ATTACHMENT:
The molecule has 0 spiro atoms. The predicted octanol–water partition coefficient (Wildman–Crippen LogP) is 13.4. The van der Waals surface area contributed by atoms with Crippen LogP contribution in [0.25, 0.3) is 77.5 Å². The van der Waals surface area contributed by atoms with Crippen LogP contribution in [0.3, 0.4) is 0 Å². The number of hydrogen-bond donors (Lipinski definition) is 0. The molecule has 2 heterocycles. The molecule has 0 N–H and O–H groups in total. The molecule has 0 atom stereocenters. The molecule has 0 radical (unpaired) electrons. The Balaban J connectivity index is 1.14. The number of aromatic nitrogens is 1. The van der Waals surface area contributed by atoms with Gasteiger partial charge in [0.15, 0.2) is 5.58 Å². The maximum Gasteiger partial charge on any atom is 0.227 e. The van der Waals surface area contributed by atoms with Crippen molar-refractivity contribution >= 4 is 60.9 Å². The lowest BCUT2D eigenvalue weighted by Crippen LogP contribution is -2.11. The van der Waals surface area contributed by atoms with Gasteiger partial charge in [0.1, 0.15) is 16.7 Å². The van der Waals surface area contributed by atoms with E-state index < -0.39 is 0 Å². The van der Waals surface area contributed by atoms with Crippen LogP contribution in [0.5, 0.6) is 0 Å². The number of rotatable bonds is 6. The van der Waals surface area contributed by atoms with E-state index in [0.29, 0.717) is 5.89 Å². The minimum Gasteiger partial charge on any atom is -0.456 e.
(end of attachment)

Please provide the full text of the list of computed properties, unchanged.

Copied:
The molecule has 0 spiro atoms. The predicted octanol–water partition coefficient (Wildman–Crippen LogP) is 13.4. The van der Waals surface area contributed by atoms with Crippen LogP contribution in [0.25, 0.3) is 77.5 Å². The van der Waals surface area contributed by atoms with Crippen LogP contribution in [0.3, 0.4) is 0 Å². The number of hydrogen-bond donors (Lipinski definition) is 0. The molecule has 2 heterocycles. The molecule has 0 N–H and O–H groups in total. The molecule has 0 atom stereocenters. The molecule has 0 radical (unpaired) electrons. The Balaban J connectivity index is 1.14. The number of aromatic nitrogens is 1. The van der Waals surface area contributed by atoms with Gasteiger partial charge in [0.15, 0.2) is 5.58 Å². The maximum Gasteiger partial charge on any atom is 0.227 e. The van der Waals surface area contributed by atoms with Crippen molar-refractivity contribution >= 4 is 60.9 Å². The lowest BCUT2D eigenvalue weighted by Crippen LogP contribution is -2.11. The van der Waals surface area contributed by atoms with Gasteiger partial charge in [0.1, 0.15) is 16.7 Å². The van der Waals surface area contributed by atoms with E-state index < -0.39 is 0 Å². The van der Waals surface area contributed by atoms with Crippen LogP contribution in [0.5, 0.6) is 0 Å². The number of rotatable bonds is 6. The van der Waals surface area contributed by atoms with E-state index in [0.29, 0.717) is 5.89 Å². The minimum Gasteiger partial charge on any atom is -0.456 e.